Foxglove has striking purple-pink flowers with dark spots on a white patch just inside its long narrow bell-shaped flowers. It grows in woodland clearings and rides as well as more open areas on mainly acidic soils throughout Britain. Foxgloves usually grow in large groups providing dramatic displays in early summer. Foxglove was first formally recorded by William Turner in 1568.1.
Foxglove has over 100 alternative local names2. from fairy fingers and fairy gloves to cow bells and bunny rabbit’s mouths to the rather sinister, dead-man’s fingers or dead-man’s bells, perhaps alluding to its poisonous properties. In Wales juice from the crushed leaves was used as a dye on patterns engraved in stone floors. In modern medicine, the drug digitalin is derived from foxgloves and used for the treatment of some heart diseases.3. But as a wild or garden plant, foxgloves are poisonous.
A striking addition to the garden, foxgloves provide even greater impact if grown in a group, for example in a border, or in a semi-shaded area amongst grasses. If the soil is acidic they will self-seed and reappear each year, whereas on base-rich garden soils plants will need to be added from year to year. Sow seeds in autumn for flowering the following year, or buy nursery-raised plants in early spring. As there are many different varieties of garden foxglove native foxglove is best sourced from specialist wild flower and seed suppliers.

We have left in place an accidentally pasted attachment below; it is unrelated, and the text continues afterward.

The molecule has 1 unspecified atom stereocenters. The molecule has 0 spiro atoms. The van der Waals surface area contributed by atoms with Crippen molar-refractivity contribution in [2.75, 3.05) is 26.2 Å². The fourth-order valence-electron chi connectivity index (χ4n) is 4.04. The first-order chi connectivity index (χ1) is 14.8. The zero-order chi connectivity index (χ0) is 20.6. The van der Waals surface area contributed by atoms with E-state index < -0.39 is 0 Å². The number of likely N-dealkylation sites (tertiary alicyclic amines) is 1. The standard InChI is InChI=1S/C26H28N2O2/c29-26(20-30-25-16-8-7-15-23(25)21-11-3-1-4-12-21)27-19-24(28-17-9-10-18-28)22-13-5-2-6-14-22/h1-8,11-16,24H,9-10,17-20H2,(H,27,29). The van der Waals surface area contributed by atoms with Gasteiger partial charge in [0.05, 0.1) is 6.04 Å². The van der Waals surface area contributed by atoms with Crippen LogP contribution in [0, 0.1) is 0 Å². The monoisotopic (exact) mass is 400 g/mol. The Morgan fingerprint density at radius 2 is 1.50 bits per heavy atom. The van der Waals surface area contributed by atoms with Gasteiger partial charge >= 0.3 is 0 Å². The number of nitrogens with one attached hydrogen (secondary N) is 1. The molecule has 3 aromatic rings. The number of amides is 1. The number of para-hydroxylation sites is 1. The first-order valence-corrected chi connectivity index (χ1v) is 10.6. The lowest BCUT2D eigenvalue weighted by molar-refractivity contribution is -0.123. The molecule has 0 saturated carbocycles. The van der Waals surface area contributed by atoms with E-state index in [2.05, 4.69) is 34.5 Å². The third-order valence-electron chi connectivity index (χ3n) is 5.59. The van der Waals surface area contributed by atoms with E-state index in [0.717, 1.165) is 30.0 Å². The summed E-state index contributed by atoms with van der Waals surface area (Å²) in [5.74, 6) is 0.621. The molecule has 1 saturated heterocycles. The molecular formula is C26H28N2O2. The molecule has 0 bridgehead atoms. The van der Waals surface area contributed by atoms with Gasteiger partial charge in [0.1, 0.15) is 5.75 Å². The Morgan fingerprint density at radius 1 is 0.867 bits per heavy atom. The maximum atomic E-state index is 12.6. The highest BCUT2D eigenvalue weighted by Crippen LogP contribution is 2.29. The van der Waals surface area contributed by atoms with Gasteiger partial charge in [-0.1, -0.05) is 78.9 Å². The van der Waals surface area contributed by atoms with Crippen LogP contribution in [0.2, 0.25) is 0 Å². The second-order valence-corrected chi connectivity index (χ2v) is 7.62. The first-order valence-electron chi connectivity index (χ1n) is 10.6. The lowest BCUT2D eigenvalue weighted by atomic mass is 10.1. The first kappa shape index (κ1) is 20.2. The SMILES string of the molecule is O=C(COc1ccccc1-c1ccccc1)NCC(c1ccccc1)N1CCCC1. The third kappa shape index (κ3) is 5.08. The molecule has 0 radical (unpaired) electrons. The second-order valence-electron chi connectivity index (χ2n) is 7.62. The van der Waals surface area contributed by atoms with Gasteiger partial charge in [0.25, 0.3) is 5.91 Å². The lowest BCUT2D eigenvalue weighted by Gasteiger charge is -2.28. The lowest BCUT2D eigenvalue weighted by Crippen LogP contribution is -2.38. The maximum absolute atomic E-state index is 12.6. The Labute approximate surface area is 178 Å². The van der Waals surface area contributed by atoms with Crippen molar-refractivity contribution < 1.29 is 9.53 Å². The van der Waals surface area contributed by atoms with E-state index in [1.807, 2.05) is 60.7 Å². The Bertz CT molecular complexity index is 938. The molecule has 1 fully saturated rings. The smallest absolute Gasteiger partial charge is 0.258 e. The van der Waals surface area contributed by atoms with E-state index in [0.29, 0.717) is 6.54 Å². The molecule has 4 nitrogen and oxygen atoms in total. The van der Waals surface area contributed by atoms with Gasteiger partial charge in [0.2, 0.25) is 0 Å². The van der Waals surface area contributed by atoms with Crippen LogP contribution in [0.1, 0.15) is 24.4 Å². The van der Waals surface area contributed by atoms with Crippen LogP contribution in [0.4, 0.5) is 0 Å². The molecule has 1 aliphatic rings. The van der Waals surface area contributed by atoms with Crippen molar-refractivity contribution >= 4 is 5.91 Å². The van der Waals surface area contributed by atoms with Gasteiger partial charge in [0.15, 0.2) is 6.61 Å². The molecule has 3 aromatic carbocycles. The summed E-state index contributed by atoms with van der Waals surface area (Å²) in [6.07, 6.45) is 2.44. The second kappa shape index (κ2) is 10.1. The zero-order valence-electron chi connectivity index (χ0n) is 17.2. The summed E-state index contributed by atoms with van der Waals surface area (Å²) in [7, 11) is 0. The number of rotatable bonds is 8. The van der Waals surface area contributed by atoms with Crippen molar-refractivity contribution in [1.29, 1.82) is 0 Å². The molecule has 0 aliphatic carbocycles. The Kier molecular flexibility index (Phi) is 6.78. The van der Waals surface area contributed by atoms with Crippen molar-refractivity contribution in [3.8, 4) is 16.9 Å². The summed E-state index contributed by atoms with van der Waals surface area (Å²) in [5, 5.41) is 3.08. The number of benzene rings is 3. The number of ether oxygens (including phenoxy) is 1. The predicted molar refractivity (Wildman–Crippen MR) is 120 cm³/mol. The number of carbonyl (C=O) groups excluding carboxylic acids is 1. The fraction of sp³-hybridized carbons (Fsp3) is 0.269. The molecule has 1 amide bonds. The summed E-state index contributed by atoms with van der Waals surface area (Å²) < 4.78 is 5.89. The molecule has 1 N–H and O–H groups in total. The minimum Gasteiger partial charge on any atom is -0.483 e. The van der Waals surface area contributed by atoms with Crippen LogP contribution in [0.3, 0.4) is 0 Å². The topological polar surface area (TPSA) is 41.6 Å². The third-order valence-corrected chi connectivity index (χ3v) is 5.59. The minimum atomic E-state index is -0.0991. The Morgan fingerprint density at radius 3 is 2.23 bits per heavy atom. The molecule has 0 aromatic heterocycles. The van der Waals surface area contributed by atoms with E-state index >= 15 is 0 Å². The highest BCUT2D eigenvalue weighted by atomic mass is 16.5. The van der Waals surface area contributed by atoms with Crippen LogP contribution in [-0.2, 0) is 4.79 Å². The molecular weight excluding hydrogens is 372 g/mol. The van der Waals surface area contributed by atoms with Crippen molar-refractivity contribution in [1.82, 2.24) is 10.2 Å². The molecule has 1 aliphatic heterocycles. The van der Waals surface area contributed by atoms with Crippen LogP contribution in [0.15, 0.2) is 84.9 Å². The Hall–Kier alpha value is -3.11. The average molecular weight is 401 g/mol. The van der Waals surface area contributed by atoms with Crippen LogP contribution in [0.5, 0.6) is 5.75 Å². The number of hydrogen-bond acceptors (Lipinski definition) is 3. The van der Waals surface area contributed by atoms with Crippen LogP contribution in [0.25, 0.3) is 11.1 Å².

Foxglove provides a great supply of nectar for nectar-feeding insects, especially long-tongued bumble bees such as garden bumblebee Bombus hortorum. The flowers and leaves may attract more than 20 insect herbivores4., including flea beetles that feed off parts of the flower, gall midges that form small growths on the leaves and aphids that feed on the sap which in turn will attract ladybirds. Foxglove is the larval foodplant of the foxglove pug Eupithecia pulchellata, and many common polyphagous moths, including angle shades Phlogophora meticulosa, and it can be a secondary food plant for the rare marsh fritillary butterfly Euphydryas aurinia .5.
Finches and other seed-eating birds will benefit from the thousands of seeds provided by each plant, while robins and wrens will feed on the aphids and caterpillars that live on the plants.
1. Pearman, D. 2017. The Discovery of the Native Flora of Britain and Ireland, A compilation of the first records for 1670 species and aggregates, covering Great Britain, Ireland, The Channel Isles and the Isle of Man. Botanical Society of Britain & Ireland. p 176.
2. Vickery, R. 2019. Vickery’s Folk Flora, An A to Z of the Folklore and Uses of British and Irish Plants. Weidenfeld & Nicolson. London. p 272
3. Hooper, M. 1984. Herbs and Medicinal Plants. Kingfisher Books. London. p 118
4. See the Biological Record Centre database
5. Butterfly Conservation page
Page written by Caroline Ware. Compiled by Steve Head